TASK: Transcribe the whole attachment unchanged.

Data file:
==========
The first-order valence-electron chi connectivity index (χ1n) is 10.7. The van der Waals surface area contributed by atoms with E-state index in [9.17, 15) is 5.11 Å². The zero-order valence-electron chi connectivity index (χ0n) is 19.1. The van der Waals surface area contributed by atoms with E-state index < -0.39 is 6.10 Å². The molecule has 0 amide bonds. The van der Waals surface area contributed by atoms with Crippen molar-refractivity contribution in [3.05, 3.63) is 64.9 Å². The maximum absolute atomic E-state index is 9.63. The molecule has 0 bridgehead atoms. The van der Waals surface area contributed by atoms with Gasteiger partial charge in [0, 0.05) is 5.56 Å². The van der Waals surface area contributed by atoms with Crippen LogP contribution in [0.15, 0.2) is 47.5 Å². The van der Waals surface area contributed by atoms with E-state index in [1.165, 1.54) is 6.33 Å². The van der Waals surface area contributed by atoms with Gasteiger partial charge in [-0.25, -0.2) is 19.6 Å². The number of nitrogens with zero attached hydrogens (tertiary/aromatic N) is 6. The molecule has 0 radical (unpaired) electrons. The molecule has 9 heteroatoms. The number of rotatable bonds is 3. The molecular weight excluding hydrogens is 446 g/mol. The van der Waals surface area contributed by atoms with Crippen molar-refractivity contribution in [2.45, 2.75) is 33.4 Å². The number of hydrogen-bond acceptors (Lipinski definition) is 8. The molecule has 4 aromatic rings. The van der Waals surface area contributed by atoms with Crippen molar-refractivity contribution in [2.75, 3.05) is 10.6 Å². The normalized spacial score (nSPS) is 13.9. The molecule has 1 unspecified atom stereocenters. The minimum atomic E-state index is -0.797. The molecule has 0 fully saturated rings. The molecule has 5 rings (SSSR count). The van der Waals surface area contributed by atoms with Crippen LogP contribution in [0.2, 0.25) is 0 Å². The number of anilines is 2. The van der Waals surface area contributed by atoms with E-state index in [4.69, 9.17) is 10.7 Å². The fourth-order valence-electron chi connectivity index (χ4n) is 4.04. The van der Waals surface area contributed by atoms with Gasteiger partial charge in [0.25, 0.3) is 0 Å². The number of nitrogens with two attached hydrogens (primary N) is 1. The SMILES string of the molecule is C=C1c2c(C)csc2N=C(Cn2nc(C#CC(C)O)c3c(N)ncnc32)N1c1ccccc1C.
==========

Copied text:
The first-order valence-electron chi connectivity index (χ1n) is 10.7. The van der Waals surface area contributed by atoms with E-state index in [9.17, 15) is 5.11 Å². The zero-order valence-electron chi connectivity index (χ0n) is 19.1. The van der Waals surface area contributed by atoms with E-state index < -0.39 is 6.10 Å². The molecule has 0 amide bonds. The van der Waals surface area contributed by atoms with Crippen molar-refractivity contribution in [3.05, 3.63) is 64.9 Å². The maximum absolute atomic E-state index is 9.63. The molecule has 0 bridgehead atoms. The van der Waals surface area contributed by atoms with Gasteiger partial charge in [0, 0.05) is 5.56 Å². The van der Waals surface area contributed by atoms with Crippen LogP contribution in [0.15, 0.2) is 47.5 Å². The van der Waals surface area contributed by atoms with E-state index in [1.165, 1.54) is 6.33 Å². The van der Waals surface area contributed by atoms with Gasteiger partial charge in [-0.25, -0.2) is 19.6 Å². The number of nitrogens with zero attached hydrogens (tertiary/aromatic N) is 6. The molecule has 0 radical (unpaired) electrons. The molecule has 9 heteroatoms. The number of rotatable bonds is 3. The molecular weight excluding hydrogens is 446 g/mol. The van der Waals surface area contributed by atoms with Crippen molar-refractivity contribution in [2.45, 2.75) is 33.4 Å². The number of hydrogen-bond acceptors (Lipinski definition) is 8. The molecule has 4 aromatic rings. The van der Waals surface area contributed by atoms with Crippen molar-refractivity contribution in [2.75, 3.05) is 10.6 Å². The normalized spacial score (nSPS) is 13.9. The molecule has 1 unspecified atom stereocenters. The minimum atomic E-state index is -0.797. The molecule has 0 fully saturated rings. The molecule has 5 rings (SSSR count). The van der Waals surface area contributed by atoms with Crippen LogP contribution in [0.2, 0.25) is 0 Å². The number of anilines is 2. The van der Waals surface area contributed by atoms with E-state index in [4.69, 9.17) is 10.7 Å². The fourth-order valence-electron chi connectivity index (χ4n) is 4.04. The van der Waals surface area contributed by atoms with Gasteiger partial charge in [0.25, 0.3) is 0 Å². The number of nitrogens with two attached hydrogens (primary N) is 1. The SMILES string of the molecule is C=C1c2c(C)csc2N=C(Cn2nc(C#CC(C)O)c3c(N)ncnc32)N1c1ccccc1C.